Who�s really preying on teenagers?
By David Howard
Online Journal Contributing Writer

Oct 10, 2006, 00:30

The scandal of former US Representative Mark Foley hitting on teenage boys pales in comparison to the Pentagon�s serial penetration of our high schools and the Armed Forces� barely-legal attempted seduction of every 16 to 18-year-old male and female, Congressional page or not.

By virtue of the 2002 No Child Left Behind Act, military recruiters get the names, addresses and phone numbers of all high school juniors and seniors, unless they or their parents explicitly object.

Military recruiters are also lurking in cyberspace 24/7, using technology like MySpace and Podcasts, and they�re luring unwitting children into lethally dangerous combat liaisons by inducing them to play interactive, first-person-shooter war games on

On the America�s Army website any child still left unrecruited can obtain �hands-on support from army recruiters,� free t-shirts and game discs, or engage in �simulated missions in the war on terror.�

And if that�s not an alluring enough fatal attraction, your unprotected child in cyberspace is just a click away from America�s Army�s �Virtual Recruiting Center.�

All this hi-tech glitter, dazzle, blood and gore costs American taxpayers a good chunk of the $3 billion spent annually on recruitment.

Child recruitment does not lead to Mark Foleyesque Instant Message hookups, but rather to piles of 18 and 19 year-old soldier corpses in Iraq, where the most likely hook-up is to life support equipment and prosthetic devices.

If we don�t let Rep. Foley IM our children, why do we give their cell phone numbers to a recruiter with a rap sheet?

According to the Associated Press, "More than 100 young women who expressed interest in joining the military in the past year were preyed upon sexually by their recruiters. . . . One out of 200 frontline recruiters -- the ones who deal directly with young people -- was disciplined for sexual misconduct last year."

So if your child is really unlucky, she can run into a recruiter who is both a slick, misleading sales rep and a sexual predator.

The No Child Left Behind stealth recruitment requirement conveniently took effect in December of 2002, a year and a quarter before shock, awe and occupation led to a current death toll of 2,748 American men and women and perhaps 100,000 or more distinctly unsimulated Iraqis.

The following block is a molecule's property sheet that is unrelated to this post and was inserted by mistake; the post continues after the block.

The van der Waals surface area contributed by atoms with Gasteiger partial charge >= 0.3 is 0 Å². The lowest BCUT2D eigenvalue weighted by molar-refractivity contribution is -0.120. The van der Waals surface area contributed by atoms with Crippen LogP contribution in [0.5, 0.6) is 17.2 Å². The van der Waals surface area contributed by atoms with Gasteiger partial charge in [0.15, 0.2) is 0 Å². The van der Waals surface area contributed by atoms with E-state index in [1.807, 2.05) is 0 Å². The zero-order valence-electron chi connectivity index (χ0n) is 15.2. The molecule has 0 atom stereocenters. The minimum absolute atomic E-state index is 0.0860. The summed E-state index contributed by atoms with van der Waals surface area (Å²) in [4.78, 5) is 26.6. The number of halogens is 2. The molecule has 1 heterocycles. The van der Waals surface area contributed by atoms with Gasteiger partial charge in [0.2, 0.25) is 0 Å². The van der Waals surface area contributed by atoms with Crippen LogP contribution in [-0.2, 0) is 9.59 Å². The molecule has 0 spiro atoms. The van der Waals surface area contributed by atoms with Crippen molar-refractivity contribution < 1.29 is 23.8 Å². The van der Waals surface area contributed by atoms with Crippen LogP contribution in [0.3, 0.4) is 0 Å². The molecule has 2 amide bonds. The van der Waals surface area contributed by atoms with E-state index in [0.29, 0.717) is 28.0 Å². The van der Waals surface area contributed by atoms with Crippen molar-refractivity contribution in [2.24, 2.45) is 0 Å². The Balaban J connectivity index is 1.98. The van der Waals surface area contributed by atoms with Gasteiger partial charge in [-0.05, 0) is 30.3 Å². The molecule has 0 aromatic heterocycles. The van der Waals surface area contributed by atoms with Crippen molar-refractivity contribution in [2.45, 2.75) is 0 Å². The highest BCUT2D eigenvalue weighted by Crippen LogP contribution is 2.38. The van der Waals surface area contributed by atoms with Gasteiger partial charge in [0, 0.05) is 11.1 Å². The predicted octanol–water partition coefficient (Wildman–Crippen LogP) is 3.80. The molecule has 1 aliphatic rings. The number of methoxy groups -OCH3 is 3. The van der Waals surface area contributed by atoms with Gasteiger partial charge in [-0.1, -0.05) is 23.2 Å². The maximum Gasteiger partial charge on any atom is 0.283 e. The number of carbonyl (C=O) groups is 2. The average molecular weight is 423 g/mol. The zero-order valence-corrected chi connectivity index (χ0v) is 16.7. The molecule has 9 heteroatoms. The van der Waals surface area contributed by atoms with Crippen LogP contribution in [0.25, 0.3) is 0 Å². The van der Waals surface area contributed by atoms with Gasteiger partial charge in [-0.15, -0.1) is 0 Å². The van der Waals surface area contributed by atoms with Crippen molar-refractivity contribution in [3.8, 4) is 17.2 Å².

Since public schools face an ultimatum of complying with recruitment abuse or losing all federal funds, it�s virtually impossible to challenge NCLB and survive as an administrator. The only recourse children�s rights advocates have is to interpret the opt-out feature of the law with integrity and care and to restrict recruiters� advances on our children.

Some school districts make the NCLB opt-out form user-friendly, but at the other end of the spectrum administrators bury opt-out in a stack of bureaucratic gibberish that few parents or students will ever read. Some institutions restrict military recruiters to closely supervised once-a-year presentations at career day, but others let anyone with a snazzy uniform randomly chat up the kids at lunch and recess.

School administrators are up against a very slick, cynical and well-funded operation. Here are a few recruiter tips from an Army handbook published in fall of 2004:

  • "Cultivate coaches, librarians, administrative staff and teachers."

  • "Know your student influencers. Students such as class officers, newspaper and yearbook editors, and athletes can help build interest in the Army.�

  • "Coordinate with school officials to eat lunch in the school cafeteria several times each month."

  • "Deliver donuts and coffee for the faculty once a month."

  • "Get involved with the local Boy Scouts.�

  • "Order personal presentation items (pens, bags, mousepads, mugs) as needed.�

How can we keep the Pentagon from preying on our children? It won�t be easy. The American Friends Service Committee has been working on constructive alternatives to the military since 1917. Their web page provides an excellent start for youth, educators and activists.

But if the idea of your school being obliged to pimp for the Army disturbs you as much as it disturbs me, you probably won�t rest until the recruitment provision of NCLB is repealed and we all acknowledge that child recruitment is as obscene as child pornography.

David Howard is a member of the Board of Directors of Citizens for Peaceful Resolutions.

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